How can the right surface treatment be profitable?

2 min read

Asks Lars Petterson, production manager at truck component manufacturer VBG

A truck consists largely of steel and it has a natural tendency to rust. You can call it corrosion, oxidation or even malignant corrosive damage to the steel. This corrosive damage is often a costly story and affects many industries. It is estimated that approximately 3% of the world’s total GDP is wasted annually due to rusting! So there is an obvious reason to try prevent rust. An important key to reducing corrosion is surface treatment. The better the surface treatment, the less corrosion, and thus a longer service life for the steel component.


Surface treatment, or surface finishing, refers to a range of processes that give materials and equipment certain properties. These properties can be completely different, and which or what is important depends on the context in which the component will be used. The properties may be cosmetic – that the surface should look nice – or functional – for example, that the surface must withstand both rust and hard wear. In the case of trucks, all of these properties are desirable. After all, the vehicle is part of the haulier’s public image, and therefore a high finish on the component surfaces is desirable, just as high durability and corrosion resistance will mean that the total cost of ownership is lower – the components simply last longer before damage has to be rectified or they need to be replaced.


In the automotive industry, there are different types of surface treatment for different components. Some manufacturers choose a simple and inexpensive surface treatment for their products to keep the price down, while others impose higher standards to be able to deliver a more sustainable product. This requires a more expensive surface treatment process that is often done in several stages.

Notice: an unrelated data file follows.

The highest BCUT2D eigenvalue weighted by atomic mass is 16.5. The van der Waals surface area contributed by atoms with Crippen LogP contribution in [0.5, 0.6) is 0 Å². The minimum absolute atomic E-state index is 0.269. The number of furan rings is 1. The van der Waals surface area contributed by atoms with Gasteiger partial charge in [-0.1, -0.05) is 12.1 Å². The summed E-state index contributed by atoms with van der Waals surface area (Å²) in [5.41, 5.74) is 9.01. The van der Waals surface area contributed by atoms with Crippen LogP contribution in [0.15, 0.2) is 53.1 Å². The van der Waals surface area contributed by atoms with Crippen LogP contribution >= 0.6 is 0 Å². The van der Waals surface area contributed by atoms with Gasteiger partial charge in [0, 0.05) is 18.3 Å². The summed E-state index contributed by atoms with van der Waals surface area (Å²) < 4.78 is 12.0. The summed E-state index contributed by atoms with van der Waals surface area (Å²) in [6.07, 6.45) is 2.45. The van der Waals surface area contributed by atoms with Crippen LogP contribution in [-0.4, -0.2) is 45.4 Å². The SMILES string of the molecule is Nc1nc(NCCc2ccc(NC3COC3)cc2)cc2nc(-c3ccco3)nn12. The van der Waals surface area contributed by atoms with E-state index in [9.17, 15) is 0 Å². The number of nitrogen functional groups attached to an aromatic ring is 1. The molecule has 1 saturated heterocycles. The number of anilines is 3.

To meet the highest standards in the automotive industry, complex processes are necessary. Since our business model here at VBG includes offering to meet the industry’s highest demands on wear resistance, corrosion protection and finishing, our products get their appearance and durability through a complex and unique surface treatment process.


The surface treatment of VBG products is actually a paint system with two functions: corrosion protection and adhesion of paint.

To create the best possible corrosion protection, wear resistance and high finish, sheet metal details go through a complex multi-step process:

1.Mechanical pre-treatment. Blasting cleans the surface from contaminants that can arise during laser cutting and welding. After the blasting, the surface is clean and ready for the chemical process.

2.Chemical pre-treatment. Chemical pre-treatment is carried out by means of an extensive process involving 10 stages. During this process, the surface is transformed by a so-called zinc-manganese phosphate coating, where the zinc content reinforces the corrosion protection and the phosphate crystals increase adhesion.

3.EPD treatment (primer). This is the first step of painting, where the black primer is applied by means of EPD treatment (electrophoretic deposition). The primer now encloses the zinc-manganese phosphate coating and further strengthens corrosion protection. The conditions are now optimal for the final coat of paint.

4.Powder coating (topcoat). The powder coat is applied via friction charging and then hardened in an oven. This gives a durable and stone chip-resistant surface that also resists sun bleaching. In this way, the surface retains its high finish for many years to come.

As soon as the vehicle leaves the VBG assembly facility, the surfaces will be better able to withstand stresses such as mechanical wear and stone chipping, compared to components with simpler surface treatment. Furthermore, you can expect a considerably longer service life – with a maintained finish, which also adds to the resale value.

World-class surface treatment is an investment that pays off.

This article is an edited version of a VBG blog originally published 12 February on